Version 281 is out.

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Author: Kaz Kylheku
To: TXR Users
Subject: Version 281 is out.

Hi all,

TXR 281 is out.

Binaries in usual location.

In this release, an ancient issue is addressed.

When we use lazy lists that take data from I/O streams, those lazy lists hang on to open streams. The stream won't close until either (1) the lazy list reads it to the end, (2) the lazy list is reclaimed as garbage or (3) something explicitly closes the stream behind the lazy list's back.

Because of this, if a program creates many lazy lists of lines against an open stream, and just lets them become garbage, this can lead to the process running out of open file descriptors: it's the old problem of using garbage collection to manage non-memory external resources.

This situation can occur in the use of function like file-get-lines and get-lines. It also occurs in the TXR Pattern Language, which uses lazy lists of strings to scan input sources.

TXR 281 provides solutions for these situations. There is a new macro called close-lazy-streams. You simply wrap this macro around code that uses lazy lists over streams. When the macro terminates, all streams that were associated with lazy lists inside the enclosed code (dynamically, not lexically!) are closed.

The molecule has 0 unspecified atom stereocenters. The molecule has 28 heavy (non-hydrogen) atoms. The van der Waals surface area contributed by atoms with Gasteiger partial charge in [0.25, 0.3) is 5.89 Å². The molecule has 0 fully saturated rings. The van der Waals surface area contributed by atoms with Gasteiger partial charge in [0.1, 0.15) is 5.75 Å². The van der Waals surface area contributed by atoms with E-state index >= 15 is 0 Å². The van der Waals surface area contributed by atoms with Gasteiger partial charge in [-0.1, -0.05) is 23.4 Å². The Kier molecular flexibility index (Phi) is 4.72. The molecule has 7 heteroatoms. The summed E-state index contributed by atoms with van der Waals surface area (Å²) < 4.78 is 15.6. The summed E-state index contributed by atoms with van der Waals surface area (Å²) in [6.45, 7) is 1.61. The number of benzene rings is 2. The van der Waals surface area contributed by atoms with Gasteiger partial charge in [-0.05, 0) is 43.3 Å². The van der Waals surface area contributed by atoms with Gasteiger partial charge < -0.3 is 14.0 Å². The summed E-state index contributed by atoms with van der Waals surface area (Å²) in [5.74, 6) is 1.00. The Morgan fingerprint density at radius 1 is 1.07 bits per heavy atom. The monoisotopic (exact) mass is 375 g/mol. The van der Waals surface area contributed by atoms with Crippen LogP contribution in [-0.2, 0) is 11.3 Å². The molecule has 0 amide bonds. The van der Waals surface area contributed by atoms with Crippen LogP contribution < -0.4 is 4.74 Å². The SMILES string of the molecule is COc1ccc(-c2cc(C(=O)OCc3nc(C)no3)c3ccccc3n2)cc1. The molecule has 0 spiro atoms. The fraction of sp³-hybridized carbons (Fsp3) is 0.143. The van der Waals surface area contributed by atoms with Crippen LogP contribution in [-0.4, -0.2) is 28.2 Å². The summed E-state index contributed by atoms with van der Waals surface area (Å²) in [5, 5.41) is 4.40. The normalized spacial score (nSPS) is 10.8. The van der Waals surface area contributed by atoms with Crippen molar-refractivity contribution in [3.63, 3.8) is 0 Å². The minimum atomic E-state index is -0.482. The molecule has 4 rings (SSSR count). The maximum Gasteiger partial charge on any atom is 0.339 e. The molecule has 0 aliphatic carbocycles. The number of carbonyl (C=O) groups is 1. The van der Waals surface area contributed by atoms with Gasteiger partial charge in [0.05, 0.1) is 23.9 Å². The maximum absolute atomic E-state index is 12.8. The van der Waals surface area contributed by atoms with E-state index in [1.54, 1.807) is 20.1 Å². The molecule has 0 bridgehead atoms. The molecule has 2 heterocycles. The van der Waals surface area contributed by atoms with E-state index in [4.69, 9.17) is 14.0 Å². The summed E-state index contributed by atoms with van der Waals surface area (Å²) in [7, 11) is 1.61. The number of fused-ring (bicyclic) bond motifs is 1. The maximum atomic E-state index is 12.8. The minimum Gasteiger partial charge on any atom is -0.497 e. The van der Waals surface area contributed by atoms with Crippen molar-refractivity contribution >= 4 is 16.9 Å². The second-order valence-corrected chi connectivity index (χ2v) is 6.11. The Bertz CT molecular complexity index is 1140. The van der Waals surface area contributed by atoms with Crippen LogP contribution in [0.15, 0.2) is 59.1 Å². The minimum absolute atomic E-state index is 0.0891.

A test case for it looks like this:

(dotimes (i 20000)
    (file-get-lines self-path)))

The close-lazy-streams will close the stream opened by file-get-lines, so this executes without running out of file descriptors.

In the pattern language, input sources are now closed when the pattern matching is done with their list (either by backtracking away or successfully matching everything).  For instance if we have this:

@(next "bigfile")
@(data captured-lazy-list)

At the end of the block, the stream opened for "bigfile" will now be closed. However, the captured-lazy-list variable is still in scope. This means that the captured lazy list will run into an error when we try to use it. For this relatively rare situation, there is a new :noclose keyword supported by @(next).

@(next "bigfile" :noclose)
@(data captured-lazy-list)

In summary: opt-in solution in Lisp, opt-out solution in the pattern language.

Cheers ....